RECENT PLANT IMPROVEMENTS

This section provides some examples of recent programmes that are being implemented to improve performance and reliability across a span of the reactors that are currently opera­ting, see IAEA-TECDOC-1175 (2000). In some cases, the improvements are also being incorporated for safety reasons; the resulting better performance is an additional bonus.

In Central Europe, various safety upgrades and reliability improvements have been made on the earlier VVER-440/230 reactors that are still operating. For example, in the Bohunice Units 1 and 2 in Slovakia, the emergency core cooling systems and electrical systems have been reconstructed to achieve better separation redundancy and independence. On each plant, the instrumentation and control (I & C) system has also been reconstructed and an emergency feed water system (EFWS) has been added. Other significant improvements include annealing of the reactor pressure vessels and better seismic qualification.

The improvements for these earlier VVER-440/230s are to ensure safe and economic operation for only a relatively short period of operation; most will be decommissioned within the next few years. Improvements are being carried out on the newer VVER — 440/213 reactors to ensure operation for one or possibly two decades into the future.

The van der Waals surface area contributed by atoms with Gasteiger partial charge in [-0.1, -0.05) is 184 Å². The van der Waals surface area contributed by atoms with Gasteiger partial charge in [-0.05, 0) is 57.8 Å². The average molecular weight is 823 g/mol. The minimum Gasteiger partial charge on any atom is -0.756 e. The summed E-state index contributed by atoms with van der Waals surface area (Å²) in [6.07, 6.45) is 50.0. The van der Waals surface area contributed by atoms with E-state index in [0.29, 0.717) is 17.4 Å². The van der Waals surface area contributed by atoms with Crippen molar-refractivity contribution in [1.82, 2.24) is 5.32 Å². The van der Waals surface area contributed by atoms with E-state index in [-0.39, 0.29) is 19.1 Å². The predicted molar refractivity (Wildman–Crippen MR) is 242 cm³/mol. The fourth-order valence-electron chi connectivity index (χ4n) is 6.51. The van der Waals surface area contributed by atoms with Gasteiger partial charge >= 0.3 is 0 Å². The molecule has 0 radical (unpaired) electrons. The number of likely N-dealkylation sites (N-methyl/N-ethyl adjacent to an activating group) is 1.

There have been major modernisation and upgrading programmes on the Dukovany plants in the Czech Republic. Achievement of improved economics by increasing the power rating of each unit by as much as 20 MWe may be possible via an improved evaluation of the operating margins. Modernisation activities include better fire protection, improved I & C systems, modification of the EFWS and better hydrogen control under accident conditions. The Paks plants in Hungary are undergoing similar enhancements.

In Japan, there has been an active programme to establish the necessary inspection and maintenance activities to be done as countermeasures against ageing. There are ambitious targets to extend the life of some of the older plants out to 60 years.

The most modern plants are already incorporating technical features in their design for better practice, improved operation and better maintenance. The latest advanced boiling water reactor (ABWR) plants (Kashiwazaki-Kariwa Units 6 & 7) that entered operation in Japan in the last decade have the largest capacity, yet shortest outage times. This is seen to be due to national component testing programmes to verify their performance for Japanese ABWR operation, even if previous international experience exists elsewhere. Further, during the initial outages, there were rigorous overhauls and inspections of new design features (reactor pumps, advanced control drive mechanisms, high-efficiency steam turbines). There have also been full-scale training programmes for reactor maintenance staff.

Добавить комментарий

Ваш e-mail не будет опубликован. Обязательные поля помечены *